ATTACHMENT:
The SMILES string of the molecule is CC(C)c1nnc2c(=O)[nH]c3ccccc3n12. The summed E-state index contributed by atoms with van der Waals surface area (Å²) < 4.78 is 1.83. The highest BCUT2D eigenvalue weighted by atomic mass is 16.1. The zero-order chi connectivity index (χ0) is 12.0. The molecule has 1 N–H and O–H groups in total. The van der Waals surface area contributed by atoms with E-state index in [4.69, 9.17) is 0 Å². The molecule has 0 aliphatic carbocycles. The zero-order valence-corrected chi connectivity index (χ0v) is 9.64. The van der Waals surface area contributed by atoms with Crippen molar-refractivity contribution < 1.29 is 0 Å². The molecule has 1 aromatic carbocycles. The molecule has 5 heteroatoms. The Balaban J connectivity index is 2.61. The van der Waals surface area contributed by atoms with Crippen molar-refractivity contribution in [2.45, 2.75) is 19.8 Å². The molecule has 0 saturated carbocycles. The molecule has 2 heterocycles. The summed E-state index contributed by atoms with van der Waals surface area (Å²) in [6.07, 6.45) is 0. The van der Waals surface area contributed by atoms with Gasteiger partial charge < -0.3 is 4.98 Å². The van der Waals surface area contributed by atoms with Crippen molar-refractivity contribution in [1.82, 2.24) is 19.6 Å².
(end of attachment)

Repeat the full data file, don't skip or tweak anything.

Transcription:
The SMILES string of the molecule is CC(C)c1nnc2c(=O)[nH]c3ccccc3n12. The summed E-state index contributed by atoms with van der Waals surface area (Å²) < 4.78 is 1.83. The highest BCUT2D eigenvalue weighted by atomic mass is 16.1. The zero-order chi connectivity index (χ0) is 12.0. The molecule has 1 N–H and O–H groups in total. The van der Waals surface area contributed by atoms with E-state index in [4.69, 9.17) is 0 Å². The molecule has 0 aliphatic carbocycles. The zero-order valence-corrected chi connectivity index (χ0v) is 9.64. The van der Waals surface area contributed by atoms with Crippen molar-refractivity contribution < 1.29 is 0 Å². The molecule has 1 aromatic carbocycles. The molecule has 5 heteroatoms. The Balaban J connectivity index is 2.61. The van der Waals surface area contributed by atoms with Crippen molar-refractivity contribution in [2.45, 2.75) is 19.8 Å². The molecule has 0 saturated carbocycles. The molecule has 2 heterocycles. The summed E-state index contributed by atoms with van der Waals surface area (Å²) in [6.07, 6.45) is 0. The van der Waals surface area contributed by atoms with Gasteiger partial charge < -0.3 is 4.98 Å². The van der Waals surface area contributed by atoms with Crippen molar-refractivity contribution in [1.82, 2.24) is 19.6 Å².